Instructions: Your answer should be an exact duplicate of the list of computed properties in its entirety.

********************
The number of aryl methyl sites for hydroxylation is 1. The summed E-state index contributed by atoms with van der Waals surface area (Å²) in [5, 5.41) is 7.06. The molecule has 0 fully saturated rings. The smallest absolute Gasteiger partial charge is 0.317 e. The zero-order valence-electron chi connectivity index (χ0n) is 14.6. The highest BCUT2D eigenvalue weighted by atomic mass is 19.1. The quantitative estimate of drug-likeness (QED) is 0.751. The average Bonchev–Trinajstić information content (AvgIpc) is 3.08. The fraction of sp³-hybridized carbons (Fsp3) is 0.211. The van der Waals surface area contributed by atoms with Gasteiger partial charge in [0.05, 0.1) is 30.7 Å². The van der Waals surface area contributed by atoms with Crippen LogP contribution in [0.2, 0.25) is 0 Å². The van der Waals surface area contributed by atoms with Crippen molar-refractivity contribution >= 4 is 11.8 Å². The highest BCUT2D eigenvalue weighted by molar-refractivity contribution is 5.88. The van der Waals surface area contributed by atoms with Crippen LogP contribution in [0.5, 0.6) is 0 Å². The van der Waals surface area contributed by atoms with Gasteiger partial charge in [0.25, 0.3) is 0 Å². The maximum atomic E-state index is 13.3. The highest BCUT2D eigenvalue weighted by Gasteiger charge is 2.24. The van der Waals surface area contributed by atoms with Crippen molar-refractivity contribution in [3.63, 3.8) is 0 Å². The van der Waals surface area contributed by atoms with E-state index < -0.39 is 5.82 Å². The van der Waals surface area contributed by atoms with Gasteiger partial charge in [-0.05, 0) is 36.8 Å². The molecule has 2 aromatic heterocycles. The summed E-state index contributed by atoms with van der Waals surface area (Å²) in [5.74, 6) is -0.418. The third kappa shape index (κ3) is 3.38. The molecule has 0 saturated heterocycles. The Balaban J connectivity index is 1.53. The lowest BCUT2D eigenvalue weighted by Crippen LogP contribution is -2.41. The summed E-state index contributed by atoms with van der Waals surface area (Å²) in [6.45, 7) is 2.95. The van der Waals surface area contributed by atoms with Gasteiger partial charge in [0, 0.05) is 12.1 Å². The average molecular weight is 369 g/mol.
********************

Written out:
The number of aryl methyl sites for hydroxylation is 1. The summed E-state index contributed by atoms with van der Waals surface area (Å²) in [5, 5.41) is 7.06. The molecule has 0 fully saturated rings. The smallest absolute Gasteiger partial charge is 0.317 e. The zero-order valence-electron chi connectivity index (χ0n) is 14.6. The highest BCUT2D eigenvalue weighted by atomic mass is 19.1. The quantitative estimate of drug-likeness (QED) is 0.751. The average Bonchev–Trinajstić information content (AvgIpc) is 3.08. The fraction of sp³-hybridized carbons (Fsp3) is 0.211. The van der Waals surface area contributed by atoms with Gasteiger partial charge in [0.05, 0.1) is 30.7 Å². The van der Waals surface area contributed by atoms with Crippen LogP contribution in [0.2, 0.25) is 0 Å². The van der Waals surface area contributed by atoms with Crippen molar-refractivity contribution >= 4 is 11.8 Å². The highest BCUT2D eigenvalue weighted by molar-refractivity contribution is 5.88. The van der Waals surface area contributed by atoms with Crippen LogP contribution in [0.5, 0.6) is 0 Å². The van der Waals surface area contributed by atoms with Gasteiger partial charge in [0.25, 0.3) is 0 Å². The maximum atomic E-state index is 13.3. The highest BCUT2D eigenvalue weighted by Gasteiger charge is 2.24. The van der Waals surface area contributed by atoms with Crippen molar-refractivity contribution in [3.63, 3.8) is 0 Å². The van der Waals surface area contributed by atoms with E-state index < -0.39 is 5.82 Å². The van der Waals surface area contributed by atoms with Gasteiger partial charge in [-0.05, 0) is 36.8 Å². The molecule has 2 aromatic heterocycles. The summed E-state index contributed by atoms with van der Waals surface area (Å²) in [5.74, 6) is -0.418. The third kappa shape index (κ3) is 3.38. The molecule has 0 saturated heterocycles. The Balaban J connectivity index is 1.53. The lowest BCUT2D eigenvalue weighted by Crippen LogP contribution is -2.41. The summed E-state index contributed by atoms with van der Waals surface area (Å²) in [6.45, 7) is 2.95. The van der Waals surface area contributed by atoms with Gasteiger partial charge in [0, 0.05) is 12.1 Å². The average molecular weight is 369 g/mol.